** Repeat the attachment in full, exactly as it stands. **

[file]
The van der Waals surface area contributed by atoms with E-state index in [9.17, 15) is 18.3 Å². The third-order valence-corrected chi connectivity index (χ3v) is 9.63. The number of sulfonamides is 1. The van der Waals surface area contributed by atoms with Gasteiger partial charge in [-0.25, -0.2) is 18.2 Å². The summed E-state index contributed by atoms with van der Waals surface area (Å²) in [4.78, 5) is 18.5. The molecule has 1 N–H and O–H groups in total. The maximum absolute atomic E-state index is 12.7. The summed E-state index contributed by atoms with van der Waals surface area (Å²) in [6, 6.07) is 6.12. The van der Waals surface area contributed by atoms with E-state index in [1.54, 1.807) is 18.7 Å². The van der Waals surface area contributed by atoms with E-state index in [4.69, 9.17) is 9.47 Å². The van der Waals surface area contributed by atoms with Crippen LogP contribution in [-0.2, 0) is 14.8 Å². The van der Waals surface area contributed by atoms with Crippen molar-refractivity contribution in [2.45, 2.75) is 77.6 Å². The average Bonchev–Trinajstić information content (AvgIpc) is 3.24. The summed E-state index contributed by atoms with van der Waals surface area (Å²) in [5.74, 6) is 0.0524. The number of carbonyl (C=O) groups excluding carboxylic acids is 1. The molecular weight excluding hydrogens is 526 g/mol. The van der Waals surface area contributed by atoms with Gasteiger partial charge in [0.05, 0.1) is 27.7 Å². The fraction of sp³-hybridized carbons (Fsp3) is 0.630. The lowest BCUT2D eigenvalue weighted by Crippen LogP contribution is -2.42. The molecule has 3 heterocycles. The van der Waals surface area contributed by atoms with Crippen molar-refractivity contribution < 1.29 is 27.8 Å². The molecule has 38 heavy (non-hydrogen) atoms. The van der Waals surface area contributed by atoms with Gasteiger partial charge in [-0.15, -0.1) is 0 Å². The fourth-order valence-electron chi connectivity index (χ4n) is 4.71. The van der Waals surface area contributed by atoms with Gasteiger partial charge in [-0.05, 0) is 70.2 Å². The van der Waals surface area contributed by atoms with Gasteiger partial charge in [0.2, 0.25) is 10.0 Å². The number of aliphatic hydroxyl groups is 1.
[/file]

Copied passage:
The van der Waals surface area contributed by atoms with E-state index in [9.17, 15) is 18.3 Å². The third-order valence-corrected chi connectivity index (χ3v) is 9.63. The number of sulfonamides is 1. The van der Waals surface area contributed by atoms with Gasteiger partial charge in [-0.25, -0.2) is 18.2 Å². The summed E-state index contributed by atoms with van der Waals surface area (Å²) in [4.78, 5) is 18.5. The molecule has 1 N–H and O–H groups in total. The maximum absolute atomic E-state index is 12.7. The summed E-state index contributed by atoms with van der Waals surface area (Å²) in [6, 6.07) is 6.12. The van der Waals surface area contributed by atoms with E-state index in [1.54, 1.807) is 18.7 Å². The van der Waals surface area contributed by atoms with E-state index in [4.69, 9.17) is 9.47 Å². The van der Waals surface area contributed by atoms with Crippen LogP contribution in [-0.2, 0) is 14.8 Å². The van der Waals surface area contributed by atoms with Crippen molar-refractivity contribution in [2.45, 2.75) is 77.6 Å². The average Bonchev–Trinajstić information content (AvgIpc) is 3.24. The summed E-state index contributed by atoms with van der Waals surface area (Å²) in [5.74, 6) is 0.0524. The number of carbonyl (C=O) groups excluding carboxylic acids is 1. The molecular weight excluding hydrogens is 526 g/mol. The van der Waals surface area contributed by atoms with Gasteiger partial charge in [0.05, 0.1) is 27.7 Å². The fraction of sp³-hybridized carbons (Fsp3) is 0.630. The lowest BCUT2D eigenvalue weighted by Crippen LogP contribution is -2.42. The molecule has 3 heterocycles. The van der Waals surface area contributed by atoms with Crippen molar-refractivity contribution < 1.29 is 27.8 Å². The molecule has 38 heavy (non-hydrogen) atoms. The van der Waals surface area contributed by atoms with Gasteiger partial charge in [-0.15, -0.1) is 0 Å². The fourth-order valence-electron chi connectivity index (χ4n) is 4.71. The van der Waals surface area contributed by atoms with Gasteiger partial charge in [-0.05, 0) is 70.2 Å². The van der Waals surface area contributed by atoms with Gasteiger partial charge in [0.2, 0.25) is 10.0 Å². The number of aliphatic hydroxyl groups is 1.